Notes from Bluefield – Part 1


As my loyal readers and twitter followers know, I spent a few days in Bluefield checking out the Bluefield Blue Jays, the Toronto team’s Rookie-Advanced affiliate in the Appalachian League. This article will serve as an introduction to the town, the ballpark and the players before getting into the loads of other content that will be coming.


For those interested in making the drive, it’s about 10 hours from Toronto, deep in the mountains. Bluefield actually straddles Virginia and West Virginia and sits at a southern corner of West Virginia and the western corner of Virginia. If you drive from Toronto, you’ll go through Buffalo, Erie, Pennsylvania and down past Pittsburgh and into West Virginia. In the summer, it makes for a very lovely drive and the backdrop for Bowen Field is a tree-covered mountain that makes it a beautiful and calming way to watch a baseball game. As you can see from the photos, the ballpark is actually nestled into the mountains near Bluefield College.

Bowen Field 2 Bowen Field 1

Crowds weren’t nearly as big as they were in either Lansing or Manchester, New Hampshire, but they were certainly vocal. The fans that do show up (the largest attendance for a game I was at was about 930 on the Saturday night) are loud and interested. The 2013 Bluefield Blue Jays are in first place in their division and with the outstanding talent that they’re putting on the field, the club is a strong contender for the Appy League championship (assuming the core of the team doesn’t get promoted to Vancouver before the playoffs).


It’s interesting to see a mix of Bluefield Blue Jays paraphernalia and Orioles gear. The Orioles were the Bluefield club’s major league team for a long time, although I have to say that Toronto’s team works much better with the “Bluefield” town name.


If you attend more than one game, people will recognize you and say hello, pretty much exactly what you would expect in a small town ballpark. In fact, walk around the stadium and you’ll talk to quite a few people and you might be surprised who you meet. I wound up meeting and talking to 2013 draftee Brett Barber’s grandparents (who live in Charleston, WV) as well as 2012 draftee Chase DeJong’s mom and cousins.


The actual ballpark experience is definitely a step (or three) down from what you’d expect at the Rogers Centre (or Skydome) or any other major league park. Seating is almost entirely in the behind-the-plate area and, for the most part, it is general admission, but at least there are molded seats and not the bleacher-type metal benches. The downside to the location of the seating is that most of the seats are slightly obstructed by the mesh netting that protects the crowd from foul balls. While some balls can (and do) sneak through, If you’re watching the game, you’ll be glad that you’re safe from harm. The press box is actually down the third-base line, which is unusual for any ball park (most are directly behind the plate) and Trey Wilson, radio broadcaster and media relations director for the team, told me that it makes his job much harder when discussing the location of pitches during a broadcast.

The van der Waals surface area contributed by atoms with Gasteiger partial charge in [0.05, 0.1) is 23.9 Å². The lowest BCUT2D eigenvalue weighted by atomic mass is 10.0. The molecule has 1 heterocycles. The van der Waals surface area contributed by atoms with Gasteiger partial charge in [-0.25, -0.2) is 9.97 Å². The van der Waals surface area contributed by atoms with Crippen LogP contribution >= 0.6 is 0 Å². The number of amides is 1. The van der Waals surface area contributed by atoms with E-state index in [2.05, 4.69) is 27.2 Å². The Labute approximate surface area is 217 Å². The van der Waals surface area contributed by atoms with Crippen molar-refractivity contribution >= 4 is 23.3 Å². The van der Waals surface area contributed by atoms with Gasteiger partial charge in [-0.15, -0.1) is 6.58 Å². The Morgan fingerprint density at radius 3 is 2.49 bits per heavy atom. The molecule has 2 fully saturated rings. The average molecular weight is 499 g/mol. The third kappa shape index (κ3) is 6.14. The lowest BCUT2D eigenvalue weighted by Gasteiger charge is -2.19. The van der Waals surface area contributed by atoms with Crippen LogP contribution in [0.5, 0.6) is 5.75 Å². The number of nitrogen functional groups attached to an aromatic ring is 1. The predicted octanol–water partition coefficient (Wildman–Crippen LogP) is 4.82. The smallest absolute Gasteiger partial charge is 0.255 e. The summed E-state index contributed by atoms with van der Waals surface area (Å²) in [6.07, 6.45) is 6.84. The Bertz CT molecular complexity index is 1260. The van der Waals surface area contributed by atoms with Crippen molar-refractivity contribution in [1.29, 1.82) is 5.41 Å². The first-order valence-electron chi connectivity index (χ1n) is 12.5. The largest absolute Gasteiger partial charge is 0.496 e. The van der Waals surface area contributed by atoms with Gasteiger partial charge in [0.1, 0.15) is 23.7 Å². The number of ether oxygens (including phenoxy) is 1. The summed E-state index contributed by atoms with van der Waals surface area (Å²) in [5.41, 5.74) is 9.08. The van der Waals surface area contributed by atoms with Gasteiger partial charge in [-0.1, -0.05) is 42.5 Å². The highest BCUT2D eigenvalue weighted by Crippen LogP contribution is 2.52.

I didn’t have to pay for a ticket, but I can’t imagine that they’re particularly expensive. A lot of teenagers were around on, particularly on Saturday night with the game being a cheap place to hang out.


As far as ballpark food goes, I’m not going to go there. Soda wasn’t horribly expensive ($2 for a cup or a bottle from a vending machine) and I don’t even think they have beer there. I didn’t see any and, since my primary reason for the trip wasn’t to inspect the beer quality, I really didn’t go looking for it either. The food was very basic, although the “nachos supreme” were basically nachos with cheese (the same stuff that’s you’d get at a Jays game or a movie theatre) with chili poured over top. They weren’t bad and only cost $2.50.


The Bluefield stadium actually reminds me of the softball stadium recently renovated in the Toronto suburb of Stouffville. Bowen Field is more built up with a bigger area for concessions, but the vibe of the place — a small town feel with people who love baseball and their team — is very similar.


To be perfectly honest, if you’re looking for a major league calibre entertainment package, you’re not going to want to head to Bluefield or anywhere in the Appalachian League. If you want to see some of the best young prospects the Jays have, however, Bowen Field is the place to be. Less expensive than heading all the way down to Dunedin and the Jays’ minor league complex in the Florida State League and home to a team loaded with players with more upside, Bluefield is definitely a must for hardcore Jays fans.


Stay tuned for more about the players and interviews with some of the Bluefield baby Jays as well as Blue Jays staff who were in town evaluating players. Coming are interviews with Blue Jays Director of Minor League Operations Charlie Wilson, Minor League Field Director Doug Davis, Roving Pitching Consultant (and former Blue Jay) Paul Quantrill and Canadian Baseball Hall of Famer (and Roving Outfield/Baserunning Instructor) Tim Raines.


Yes. I said Tim Raines. I joined with local newspaper man Brian Woodson of the Bluefield Daily Telegraph to talk to Raines for over 20 minutes.


I also interviewed Canadian pitchers Shane Dawson and Tom Robson, 2012 first rounder D.J. Davis, 2012 supplemental-round pick Mitch Nay and catcher Jorge Saez.


Right now, I have to decide if the audio is good enough for some of these interviews to go on the podcast, or if I’ll transcribe them for your reading pleasure.


Next up: My scouting reports for the 2013 Bluefield Blue Jays.


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